Elan Corp says that its first-quarter loss fell to $2 million, compared with $102.6 million a year ago, thanks to strong performance from its multiple sclerosis drug Tysabri.

Sales for the quarter rose 27% to $310.5 million, driven by Tysabri (natalizumab), global turnover for which climbed 28% to $291.9 million. Elan’s share of sales from the drug, which is marketed with Biogen Idec, reached $198.8 million, up 25%.

As for the Dublin-headquartered company’s other products, the antibiotic Maxipime (cefepime), which was ravaged during the year by generic competition, brought in $3.8 million, down 24%, but Azactam (aztreonam), another antibiotic, increased 48% to $25.5 million,. The severe pain treatment Prialt (ziconotide), which is being divested to Azur Pharma, increased 12% to $4.6 million.

Sales at the Elan Drug Technologies business shot up 28% to $76.4 million. Earlier this week, the company said it is exploring the possibility of a separation of EDT which would create two distinct publicly-listed firms, Elan BioNeurology and EDT. A decision whether to proceed will be made in the coming months.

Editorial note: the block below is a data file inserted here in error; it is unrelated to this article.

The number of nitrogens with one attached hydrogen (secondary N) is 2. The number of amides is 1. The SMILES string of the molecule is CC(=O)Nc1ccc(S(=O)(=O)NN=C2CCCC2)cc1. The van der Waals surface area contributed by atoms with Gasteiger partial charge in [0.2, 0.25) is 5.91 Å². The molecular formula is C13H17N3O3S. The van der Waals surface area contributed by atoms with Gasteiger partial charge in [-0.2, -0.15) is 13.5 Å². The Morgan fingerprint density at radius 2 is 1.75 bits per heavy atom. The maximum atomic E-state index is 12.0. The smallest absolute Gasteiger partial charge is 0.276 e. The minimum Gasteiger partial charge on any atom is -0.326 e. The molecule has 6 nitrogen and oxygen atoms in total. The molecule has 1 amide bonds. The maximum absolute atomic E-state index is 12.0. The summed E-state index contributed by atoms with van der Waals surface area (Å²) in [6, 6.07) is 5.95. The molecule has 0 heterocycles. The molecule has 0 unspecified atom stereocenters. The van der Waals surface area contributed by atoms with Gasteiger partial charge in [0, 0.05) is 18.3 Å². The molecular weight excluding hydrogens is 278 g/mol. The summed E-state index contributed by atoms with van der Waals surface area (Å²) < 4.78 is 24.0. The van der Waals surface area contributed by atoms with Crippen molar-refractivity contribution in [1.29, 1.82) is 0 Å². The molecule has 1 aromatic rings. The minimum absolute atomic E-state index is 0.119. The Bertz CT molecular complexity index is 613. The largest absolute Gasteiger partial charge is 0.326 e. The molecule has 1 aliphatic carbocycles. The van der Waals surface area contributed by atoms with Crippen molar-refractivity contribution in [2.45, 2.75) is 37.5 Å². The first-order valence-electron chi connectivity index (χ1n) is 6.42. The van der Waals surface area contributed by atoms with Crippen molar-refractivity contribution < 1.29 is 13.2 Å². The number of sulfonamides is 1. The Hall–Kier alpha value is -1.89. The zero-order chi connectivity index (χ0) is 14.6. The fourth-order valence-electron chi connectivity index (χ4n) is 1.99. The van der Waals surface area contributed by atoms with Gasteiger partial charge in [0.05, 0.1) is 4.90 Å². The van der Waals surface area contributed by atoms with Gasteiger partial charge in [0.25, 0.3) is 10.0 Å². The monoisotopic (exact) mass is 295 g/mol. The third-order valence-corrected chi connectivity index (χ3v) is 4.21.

Chief financial officer Shane Cooke said that for 2010, “we remain on target to record revenue growth, adjusted earnings before interest, taxes, depreciation and amortisation of more than $150.0 million and, for the first time in several years, operating profits before other charges or gains”.

Ian Hunter, an analyst at Dublin stockbroker Goodbody, described the figures as a solid set of numbers, with losses lower than expected (he thought it would be about $25 million). He was also presently surprised by the performance of the EDT unit, boosted by the shipment of goods to partner Acorda for the product launch of the multiple sclerosis treatment Ampyra (dalfampridine), rather than actual sales.